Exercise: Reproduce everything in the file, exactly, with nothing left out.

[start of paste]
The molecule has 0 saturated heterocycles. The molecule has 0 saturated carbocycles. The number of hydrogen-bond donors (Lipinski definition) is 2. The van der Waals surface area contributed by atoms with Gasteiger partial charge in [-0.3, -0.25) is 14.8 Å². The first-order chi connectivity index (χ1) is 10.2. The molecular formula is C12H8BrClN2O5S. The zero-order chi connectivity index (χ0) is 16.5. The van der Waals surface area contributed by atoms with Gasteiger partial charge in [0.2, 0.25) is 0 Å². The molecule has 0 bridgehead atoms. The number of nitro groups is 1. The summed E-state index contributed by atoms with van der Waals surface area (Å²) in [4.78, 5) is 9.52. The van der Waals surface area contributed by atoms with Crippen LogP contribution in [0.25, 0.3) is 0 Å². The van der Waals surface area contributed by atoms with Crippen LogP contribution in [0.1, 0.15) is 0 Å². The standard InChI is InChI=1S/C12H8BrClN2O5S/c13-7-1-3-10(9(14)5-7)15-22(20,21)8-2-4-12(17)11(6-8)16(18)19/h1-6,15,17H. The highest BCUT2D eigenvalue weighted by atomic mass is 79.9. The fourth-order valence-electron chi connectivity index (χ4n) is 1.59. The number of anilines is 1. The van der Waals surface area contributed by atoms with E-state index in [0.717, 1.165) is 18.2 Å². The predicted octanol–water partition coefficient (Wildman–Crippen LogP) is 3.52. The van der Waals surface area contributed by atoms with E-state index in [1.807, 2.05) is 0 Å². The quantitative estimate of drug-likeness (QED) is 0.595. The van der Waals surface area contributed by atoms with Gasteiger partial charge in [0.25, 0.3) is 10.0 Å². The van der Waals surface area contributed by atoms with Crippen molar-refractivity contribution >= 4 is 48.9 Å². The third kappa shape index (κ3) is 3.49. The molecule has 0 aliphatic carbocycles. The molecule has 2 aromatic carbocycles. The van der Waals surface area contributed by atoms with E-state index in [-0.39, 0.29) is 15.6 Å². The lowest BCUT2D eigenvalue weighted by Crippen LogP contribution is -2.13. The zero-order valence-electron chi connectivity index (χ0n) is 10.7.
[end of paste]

The molecule has 0 saturated heterocycles. The molecule has 0 saturated carbocycles. The number of hydrogen-bond donors (Lipinski definition) is 2. The van der Waals surface area contributed by atoms with Gasteiger partial charge in [-0.3, -0.25) is 14.8 Å². The first-order chi connectivity index (χ1) is 10.2. The molecular formula is C12H8BrClN2O5S. The zero-order chi connectivity index (χ0) is 16.5. The van der Waals surface area contributed by atoms with Gasteiger partial charge in [0.2, 0.25) is 0 Å². The molecule has 0 bridgehead atoms. The number of nitro groups is 1. The summed E-state index contributed by atoms with van der Waals surface area (Å²) in [4.78, 5) is 9.52. The van der Waals surface area contributed by atoms with Crippen LogP contribution in [0.25, 0.3) is 0 Å². The van der Waals surface area contributed by atoms with Crippen LogP contribution in [0.1, 0.15) is 0 Å². The standard InChI is InChI=1S/C12H8BrClN2O5S/c13-7-1-3-10(9(14)5-7)15-22(20,21)8-2-4-12(17)11(6-8)16(18)19/h1-6,15,17H. The highest BCUT2D eigenvalue weighted by atomic mass is 79.9. The fourth-order valence-electron chi connectivity index (χ4n) is 1.59. The number of anilines is 1. The van der Waals surface area contributed by atoms with E-state index in [0.717, 1.165) is 18.2 Å². The predicted octanol–water partition coefficient (Wildman–Crippen LogP) is 3.52. The van der Waals surface area contributed by atoms with E-state index in [1.807, 2.05) is 0 Å². The quantitative estimate of drug-likeness (QED) is 0.595. The van der Waals surface area contributed by atoms with Gasteiger partial charge in [0.25, 0.3) is 10.0 Å². The van der Waals surface area contributed by atoms with Crippen molar-refractivity contribution >= 4 is 48.9 Å². The third kappa shape index (κ3) is 3.49. The molecule has 0 aliphatic carbocycles. The molecule has 2 aromatic carbocycles. The van der Waals surface area contributed by atoms with E-state index in [-0.39, 0.29) is 15.6 Å². The lowest BCUT2D eigenvalue weighted by Crippen LogP contribution is -2.13. The zero-order valence-electron chi connectivity index (χ0n) is 10.7.